Battle of Lansdown (Hill) 1643


Heritage Category:
List Entry Number:
Date first listed:
Location Description:


Ordnance survey map of Battle of Lansdown (Hill) 1643
© Crown Copyright and database right 2020. All rights reserved. Ordnance Survey Licence number 100024900.
© British Crown and SeaZone Solutions Limited 2020. All rights reserved. Licence number 102006.006.
Use of this data is subject to Terms and Conditions.

The above map is for quick reference purposes only and may not be to scale. For a copy of the full scale map, please see the attached PDF - 1000017.pdf

The PDF will be generated from our live systems and may take a few minutes to download depending on how busy our servers are. We apologise for this delay.

This copy shows the entry on 25-Feb-2020 at 23:13:49.


The building or site itself may lie within the boundary of more than one authority.

Location Description:
Bath and North East Somerset (Unitary Authority)
Bath and North East Somerset (Unitary Authority)
North Stoke
South Gloucestershire (Unitary Authority)
South Gloucestershire (Unitary Authority)
Cold Ashton
South Gloucestershire (Unitary Authority)
National Grid Reference:



The Civil Wars of the mid seventeenth century were a reflection of profound political, constitutional, religious and social conflict which was expressed in a struggle for control between King and Parliament.

If the Royalists were to mount a combined attack on London, Parliamentary strength in the West had to be broken. Bath was the Parliamentary rallying point, and Lansdown Hill was the key strategic height for an attack on Bath. It was held by Parliament.

Early on 5 July the Royalists advanced on Lansdown from the north, skirmishing continuously with the Parliamentary cavalry. In the early afternoon, the Royalists stormed back to a second line of defence. Stalemate followed, neither side having the strength to finish off the other. The Parliamentarians withdrew under cover of darkness to fight another day. Bath had not fallen.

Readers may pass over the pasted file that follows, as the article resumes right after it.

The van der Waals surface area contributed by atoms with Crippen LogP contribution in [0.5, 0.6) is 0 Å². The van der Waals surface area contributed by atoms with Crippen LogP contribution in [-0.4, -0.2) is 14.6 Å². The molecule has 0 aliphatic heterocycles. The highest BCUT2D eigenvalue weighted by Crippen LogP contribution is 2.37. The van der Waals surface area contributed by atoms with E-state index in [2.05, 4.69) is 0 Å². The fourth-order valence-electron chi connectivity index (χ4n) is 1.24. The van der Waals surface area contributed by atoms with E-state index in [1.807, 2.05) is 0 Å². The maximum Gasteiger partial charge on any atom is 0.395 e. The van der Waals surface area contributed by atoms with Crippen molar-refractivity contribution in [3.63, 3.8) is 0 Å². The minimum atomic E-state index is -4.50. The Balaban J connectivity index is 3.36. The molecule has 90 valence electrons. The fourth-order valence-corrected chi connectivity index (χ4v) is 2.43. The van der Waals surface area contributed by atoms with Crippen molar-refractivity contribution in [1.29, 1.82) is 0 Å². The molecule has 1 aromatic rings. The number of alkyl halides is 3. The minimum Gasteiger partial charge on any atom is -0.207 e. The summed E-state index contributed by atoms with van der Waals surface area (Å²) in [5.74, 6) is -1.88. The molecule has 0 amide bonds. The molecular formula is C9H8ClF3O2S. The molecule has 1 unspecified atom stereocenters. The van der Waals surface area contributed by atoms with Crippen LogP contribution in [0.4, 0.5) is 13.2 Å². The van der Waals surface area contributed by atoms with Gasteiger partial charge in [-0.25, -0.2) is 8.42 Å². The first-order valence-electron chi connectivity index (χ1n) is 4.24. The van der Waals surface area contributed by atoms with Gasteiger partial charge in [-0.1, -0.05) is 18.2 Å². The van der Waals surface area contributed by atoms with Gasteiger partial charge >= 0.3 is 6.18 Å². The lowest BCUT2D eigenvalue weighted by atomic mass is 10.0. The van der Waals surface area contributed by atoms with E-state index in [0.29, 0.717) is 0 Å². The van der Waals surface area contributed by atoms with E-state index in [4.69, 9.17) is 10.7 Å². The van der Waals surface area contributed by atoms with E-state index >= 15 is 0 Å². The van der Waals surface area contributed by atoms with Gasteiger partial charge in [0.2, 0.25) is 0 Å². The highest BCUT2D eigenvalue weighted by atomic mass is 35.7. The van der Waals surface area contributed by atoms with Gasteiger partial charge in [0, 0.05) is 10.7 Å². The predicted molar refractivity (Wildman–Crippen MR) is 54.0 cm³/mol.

The landscape of 1643 had much in common with that of today. The plateau top was sheep pasture with arable land in less exposed areas and the steep slopes were wooded.

AMENITY FEATURES As well as being an attractive landscape, the battlefield has a wide variety of historic features dating from the battle and earlier. A memorial was erected to the Royalist Sir Bevil Grenville on the crest of the hill. The stone wall on the plateau is likely to have been a feature of the battlefield in 1643.

Two key viewpoints are publicly accessible and a complete circuit can be achieved from public highways and footpaths.

OTHER DESIGNATIONS A number of designations apply to the battlefield. The whole area lies within the Cotswolds Area of Outstanding Natural Beauty as well as being Green Belt. Congrove Field and the Tumps is an Area of Special Scientific Interest. An area west of the Bath-Lansdown road is a Site of Nature Conservation Importance.

There are three Scheduled Ancient Monuments within the battlefield area and two other Sites of Archaeological Interest. The battlefield lies within a Priority Historic Landscape Area.

KEY SOURCES Anon, 1643, 'A true relation of the great and glorious victory, through God's providence, obtained by Sir William Waller', Thomason Tracts E.60 Chadwyck Healy, C E H (ed.), 1902, Bellum Civile

This list entry was subject to a Minor Amendment to the Selected Sources on 10/04/2019


The contents of this record have been generated from a legacy data system.

Legacy System number:
Legacy System:


English Heritage Battlefield Report: Battle of Lansdown (Hill) 1643 (Published 1995), accessed 10th April 2019 from


This battlefield is registered within the Register of Historic Battlefields by Historic England for its special historic interest.

End of official listing

Your Contributions

Do you know more about this entry?

The following information has been contributed by users volunteering for our Enriching The List project. For small corrections to the List Entry please see our Minor Amendments procedure.

The information and images below are the opinion of the contributor, are not part of the official entry and do not represent the official position of Historic England. We have not checked that the contributions below are factually accurate. Please see our terms and conditions. If you wish to report an issue with a contribution or have a question please email [email protected].